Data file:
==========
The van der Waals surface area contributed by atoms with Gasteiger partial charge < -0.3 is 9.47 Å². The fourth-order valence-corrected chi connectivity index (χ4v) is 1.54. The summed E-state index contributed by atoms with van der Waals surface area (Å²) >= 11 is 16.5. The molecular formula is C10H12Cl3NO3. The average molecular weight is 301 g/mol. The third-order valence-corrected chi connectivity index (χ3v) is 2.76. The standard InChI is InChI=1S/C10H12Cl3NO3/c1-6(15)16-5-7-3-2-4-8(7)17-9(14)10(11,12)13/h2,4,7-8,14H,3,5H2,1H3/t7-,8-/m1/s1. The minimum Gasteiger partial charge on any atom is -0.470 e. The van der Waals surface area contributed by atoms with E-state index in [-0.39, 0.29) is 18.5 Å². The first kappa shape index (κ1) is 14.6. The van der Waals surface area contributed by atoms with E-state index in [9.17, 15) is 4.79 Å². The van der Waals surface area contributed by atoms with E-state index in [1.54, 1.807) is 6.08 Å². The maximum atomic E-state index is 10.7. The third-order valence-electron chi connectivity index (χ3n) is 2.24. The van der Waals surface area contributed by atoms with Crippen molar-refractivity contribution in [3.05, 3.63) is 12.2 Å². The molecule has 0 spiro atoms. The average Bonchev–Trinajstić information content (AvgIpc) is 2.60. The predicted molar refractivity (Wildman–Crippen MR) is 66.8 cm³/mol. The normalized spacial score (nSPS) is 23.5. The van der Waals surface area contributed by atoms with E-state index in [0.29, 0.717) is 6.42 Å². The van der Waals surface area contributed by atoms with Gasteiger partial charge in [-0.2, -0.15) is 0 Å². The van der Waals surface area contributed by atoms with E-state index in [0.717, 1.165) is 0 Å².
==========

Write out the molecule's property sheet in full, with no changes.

The van der Waals surface area contributed by atoms with Gasteiger partial charge < -0.3 is 9.47 Å². The fourth-order valence-corrected chi connectivity index (χ4v) is 1.54. The summed E-state index contributed by atoms with van der Waals surface area (Å²) >= 11 is 16.5. The molecular formula is C10H12Cl3NO3. The average molecular weight is 301 g/mol. The third-order valence-corrected chi connectivity index (χ3v) is 2.76. The standard InChI is InChI=1S/C10H12Cl3NO3/c1-6(15)16-5-7-3-2-4-8(7)17-9(14)10(11,12)13/h2,4,7-8,14H,3,5H2,1H3/t7-,8-/m1/s1. The minimum Gasteiger partial charge on any atom is -0.470 e. The van der Waals surface area contributed by atoms with E-state index in [-0.39, 0.29) is 18.5 Å². The first kappa shape index (κ1) is 14.6. The van der Waals surface area contributed by atoms with E-state index in [9.17, 15) is 4.79 Å². The van der Waals surface area contributed by atoms with E-state index in [1.54, 1.807) is 6.08 Å². The maximum atomic E-state index is 10.7. The third-order valence-electron chi connectivity index (χ3n) is 2.24. The van der Waals surface area contributed by atoms with Crippen molar-refractivity contribution in [3.05, 3.63) is 12.2 Å². The molecule has 0 spiro atoms. The average Bonchev–Trinajstić information content (AvgIpc) is 2.60. The predicted molar refractivity (Wildman–Crippen MR) is 66.8 cm³/mol. The normalized spacial score (nSPS) is 23.5. The van der Waals surface area contributed by atoms with E-state index in [0.29, 0.717) is 6.42 Å². The van der Waals surface area contributed by atoms with Gasteiger partial charge in [-0.2, -0.15) is 0 Å². The van der Waals surface area contributed by atoms with E-state index in [0.717, 1.165) is 0 Å².